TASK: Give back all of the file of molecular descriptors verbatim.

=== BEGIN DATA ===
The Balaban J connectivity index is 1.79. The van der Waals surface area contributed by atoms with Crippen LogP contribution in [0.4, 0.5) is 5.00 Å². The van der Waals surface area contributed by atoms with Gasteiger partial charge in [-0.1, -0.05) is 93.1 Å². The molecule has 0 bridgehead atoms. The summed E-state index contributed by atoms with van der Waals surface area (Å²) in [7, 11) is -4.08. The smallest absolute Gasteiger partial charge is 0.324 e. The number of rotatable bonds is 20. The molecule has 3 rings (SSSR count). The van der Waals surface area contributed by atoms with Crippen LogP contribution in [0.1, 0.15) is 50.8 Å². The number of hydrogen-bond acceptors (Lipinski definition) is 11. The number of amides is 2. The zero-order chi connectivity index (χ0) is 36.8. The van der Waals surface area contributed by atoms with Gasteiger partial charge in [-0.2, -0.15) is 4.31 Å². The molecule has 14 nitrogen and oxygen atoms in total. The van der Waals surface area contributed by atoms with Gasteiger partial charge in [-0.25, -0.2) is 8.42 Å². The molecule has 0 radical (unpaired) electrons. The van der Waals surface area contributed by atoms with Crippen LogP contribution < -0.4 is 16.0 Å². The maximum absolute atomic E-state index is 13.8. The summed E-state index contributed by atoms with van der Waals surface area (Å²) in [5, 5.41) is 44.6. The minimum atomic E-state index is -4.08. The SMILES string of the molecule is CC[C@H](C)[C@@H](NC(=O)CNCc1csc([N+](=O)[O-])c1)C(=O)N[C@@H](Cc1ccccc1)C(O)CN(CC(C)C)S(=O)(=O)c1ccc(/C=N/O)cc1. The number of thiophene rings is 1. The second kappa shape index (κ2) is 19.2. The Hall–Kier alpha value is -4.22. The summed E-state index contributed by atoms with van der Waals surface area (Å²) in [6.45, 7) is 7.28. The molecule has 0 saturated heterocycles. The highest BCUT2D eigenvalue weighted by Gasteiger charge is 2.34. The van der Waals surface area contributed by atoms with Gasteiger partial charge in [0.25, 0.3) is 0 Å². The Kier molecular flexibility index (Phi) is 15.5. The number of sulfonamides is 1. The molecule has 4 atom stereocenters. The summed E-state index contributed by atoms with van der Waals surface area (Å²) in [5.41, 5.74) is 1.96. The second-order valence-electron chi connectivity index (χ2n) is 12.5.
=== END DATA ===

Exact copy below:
The Balaban J connectivity index is 1.79. The van der Waals surface area contributed by atoms with Crippen LogP contribution in [0.4, 0.5) is 5.00 Å². The van der Waals surface area contributed by atoms with Gasteiger partial charge in [-0.1, -0.05) is 93.1 Å². The molecule has 0 bridgehead atoms. The summed E-state index contributed by atoms with van der Waals surface area (Å²) in [7, 11) is -4.08. The smallest absolute Gasteiger partial charge is 0.324 e. The number of rotatable bonds is 20. The molecule has 3 rings (SSSR count). The van der Waals surface area contributed by atoms with Crippen LogP contribution in [0.1, 0.15) is 50.8 Å². The number of hydrogen-bond acceptors (Lipinski definition) is 11. The number of amides is 2. The zero-order chi connectivity index (χ0) is 36.8. The van der Waals surface area contributed by atoms with Gasteiger partial charge in [-0.2, -0.15) is 4.31 Å². The molecule has 14 nitrogen and oxygen atoms in total. The van der Waals surface area contributed by atoms with Gasteiger partial charge in [-0.25, -0.2) is 8.42 Å². The molecule has 0 radical (unpaired) electrons. The van der Waals surface area contributed by atoms with Crippen LogP contribution < -0.4 is 16.0 Å². The maximum absolute atomic E-state index is 13.8. The summed E-state index contributed by atoms with van der Waals surface area (Å²) in [5, 5.41) is 44.6. The minimum atomic E-state index is -4.08. The SMILES string of the molecule is CC[C@H](C)[C@@H](NC(=O)CNCc1csc([N+](=O)[O-])c1)C(=O)N[C@@H](Cc1ccccc1)C(O)CN(CC(C)C)S(=O)(=O)c1ccc(/C=N/O)cc1. The number of thiophene rings is 1. The second kappa shape index (κ2) is 19.2. The Hall–Kier alpha value is -4.22. The summed E-state index contributed by atoms with van der Waals surface area (Å²) in [6.45, 7) is 7.28. The molecule has 0 saturated heterocycles. The highest BCUT2D eigenvalue weighted by Gasteiger charge is 2.34. The van der Waals surface area contributed by atoms with Gasteiger partial charge in [0.25, 0.3) is 0 Å². The Kier molecular flexibility index (Phi) is 15.5. The number of sulfonamides is 1. The molecule has 4 atom stereocenters. The summed E-state index contributed by atoms with van der Waals surface area (Å²) in [5.41, 5.74) is 1.96. The second-order valence-electron chi connectivity index (χ2n) is 12.5.